Common Weight-Loss Drug Might Help Maintain Heart Health
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The findings of a new clinical trial at UT Southwestern Medical Centre reveal that a commonly prescribed weight-loss drug called liraglutide successfully targets fat that can endanger heart health. The findings of the study were published in the journal The Lancet Diabetes and Endocrinology. In adults who are overweight or have obesity combined with high cardiovascular risk, once-daily liraglutide combined with lifestyle interventions significantly lowered two types of fat that have been associated with the risk to heart health: visceral fat and ectopic fat. Visceral fat is stored within the abdominal cavity around important internal organs, such as the liver, pancreas, and intestines. Ectopic fat is stored in tissues that normally contain small amounts of fat, such as the liver, skeletal muscle, heart, and pancreas.
"Our study used the latest imaging technology to evaluate different fat components in the body. The main finding was a significant decrease in visceral fat in patients without diabetes but who were overweight or had obesity. These results show the potential of liraglutide treatment for significantly lowering the risk of chronic disease in this population," said Parag Joshi, M.D., preventive cardiologist, Assistant Professor of Cardiology, and senior author of the study.
The 185 study participants were given a once-daily injection of liraglutide over 40 weeks of treatment. The relative effects of liraglutide on fat reduction were two-fold greater in the abdominal tissues and six-fold greater in the liver than seen on overall body weight. The treatment effect was consistent across race/ethnicity and BMI categories, and among those with or without baseline prediabetes. Liraglutide also reduced fasting blood glucose and inflammation in this trial population without diabetes, the majority of whom had normal blood sugar levels at baseline. In a 2016 study led by UTSW investigators called the Leader trial, the rate of the first occurrence of death from cardiovascular causes, nonfatal myocardial infarction, or nonfatal stroke among patients with type 2 diabetes was lower in those treated with liraglutide than with placebo.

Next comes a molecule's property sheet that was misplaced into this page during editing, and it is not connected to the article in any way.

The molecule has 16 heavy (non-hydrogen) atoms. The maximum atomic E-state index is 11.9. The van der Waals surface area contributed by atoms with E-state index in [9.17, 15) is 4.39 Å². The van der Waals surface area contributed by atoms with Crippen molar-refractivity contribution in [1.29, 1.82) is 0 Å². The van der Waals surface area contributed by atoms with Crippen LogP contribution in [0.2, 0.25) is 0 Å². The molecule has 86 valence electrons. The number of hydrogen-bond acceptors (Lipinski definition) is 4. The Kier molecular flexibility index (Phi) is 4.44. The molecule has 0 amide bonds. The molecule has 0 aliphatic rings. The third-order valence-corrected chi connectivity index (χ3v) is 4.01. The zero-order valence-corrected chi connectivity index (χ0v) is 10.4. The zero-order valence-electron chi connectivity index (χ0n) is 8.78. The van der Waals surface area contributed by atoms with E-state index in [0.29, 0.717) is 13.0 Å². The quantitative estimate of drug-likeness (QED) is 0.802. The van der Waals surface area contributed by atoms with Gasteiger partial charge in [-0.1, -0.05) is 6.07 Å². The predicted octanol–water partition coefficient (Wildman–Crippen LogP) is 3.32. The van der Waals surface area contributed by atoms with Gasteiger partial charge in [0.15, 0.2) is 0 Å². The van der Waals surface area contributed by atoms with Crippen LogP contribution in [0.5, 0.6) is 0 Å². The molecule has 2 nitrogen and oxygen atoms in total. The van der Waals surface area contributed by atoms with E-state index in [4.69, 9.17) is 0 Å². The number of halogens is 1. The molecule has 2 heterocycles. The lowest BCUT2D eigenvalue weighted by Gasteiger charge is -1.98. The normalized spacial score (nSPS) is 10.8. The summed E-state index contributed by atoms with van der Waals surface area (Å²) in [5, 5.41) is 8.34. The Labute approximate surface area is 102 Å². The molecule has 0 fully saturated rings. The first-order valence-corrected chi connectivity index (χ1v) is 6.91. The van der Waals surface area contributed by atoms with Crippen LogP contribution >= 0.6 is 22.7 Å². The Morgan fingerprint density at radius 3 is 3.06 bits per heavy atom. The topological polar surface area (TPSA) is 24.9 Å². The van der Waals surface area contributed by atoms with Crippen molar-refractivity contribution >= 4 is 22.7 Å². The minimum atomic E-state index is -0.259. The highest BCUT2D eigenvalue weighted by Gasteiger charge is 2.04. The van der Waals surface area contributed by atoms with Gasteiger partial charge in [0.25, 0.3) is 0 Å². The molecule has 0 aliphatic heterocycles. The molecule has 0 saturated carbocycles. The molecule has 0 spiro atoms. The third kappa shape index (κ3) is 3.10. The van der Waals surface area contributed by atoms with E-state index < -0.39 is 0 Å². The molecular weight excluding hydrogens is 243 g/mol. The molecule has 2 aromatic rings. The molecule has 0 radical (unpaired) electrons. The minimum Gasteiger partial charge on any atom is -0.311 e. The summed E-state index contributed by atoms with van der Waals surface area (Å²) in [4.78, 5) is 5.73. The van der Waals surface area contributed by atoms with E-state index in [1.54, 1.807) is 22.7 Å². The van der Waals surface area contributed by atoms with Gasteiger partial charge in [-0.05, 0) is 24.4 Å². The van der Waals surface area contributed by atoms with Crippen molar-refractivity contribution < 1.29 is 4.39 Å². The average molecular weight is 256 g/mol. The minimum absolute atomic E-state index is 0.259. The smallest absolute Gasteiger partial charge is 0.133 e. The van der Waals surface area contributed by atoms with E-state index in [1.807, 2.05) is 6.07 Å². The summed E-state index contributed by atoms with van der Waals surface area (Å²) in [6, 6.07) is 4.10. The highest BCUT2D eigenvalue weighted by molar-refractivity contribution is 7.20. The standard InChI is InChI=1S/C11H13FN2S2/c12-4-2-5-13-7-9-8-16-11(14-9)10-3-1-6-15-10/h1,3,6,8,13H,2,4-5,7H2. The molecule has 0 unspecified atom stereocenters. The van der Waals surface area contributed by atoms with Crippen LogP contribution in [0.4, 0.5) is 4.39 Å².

"Our findings help add a possible mechanism for why there is a benefit of liraglutide on cardiovascular outcomes while also showing its benefits in people without diabetes," said Dr. Joshi.
According to the researchers, obesity affects an estimated 1 in every 4 adults and 1 in every 5 youths, leading to a substantial risk of cardiovascular disease and mortality.
"Excess visceral fat and ectopic (e.g., liver) fat are central to the development of type 2 diabetes and cardiovascular disease. It remains challenging to identify those at highest risk, in order to offer them treatment in addition to lifestyle changes such as diet and exercise," said Dr. Joshi.
The study was funded by an investigator-initiated grant from Novo Nordisk. Other UT Southwestern researchers who contributed to the study include Colby R. Ayers, Bienka Lewis, Robert Oslica, Susan Rodder, and Ambarish Pandey.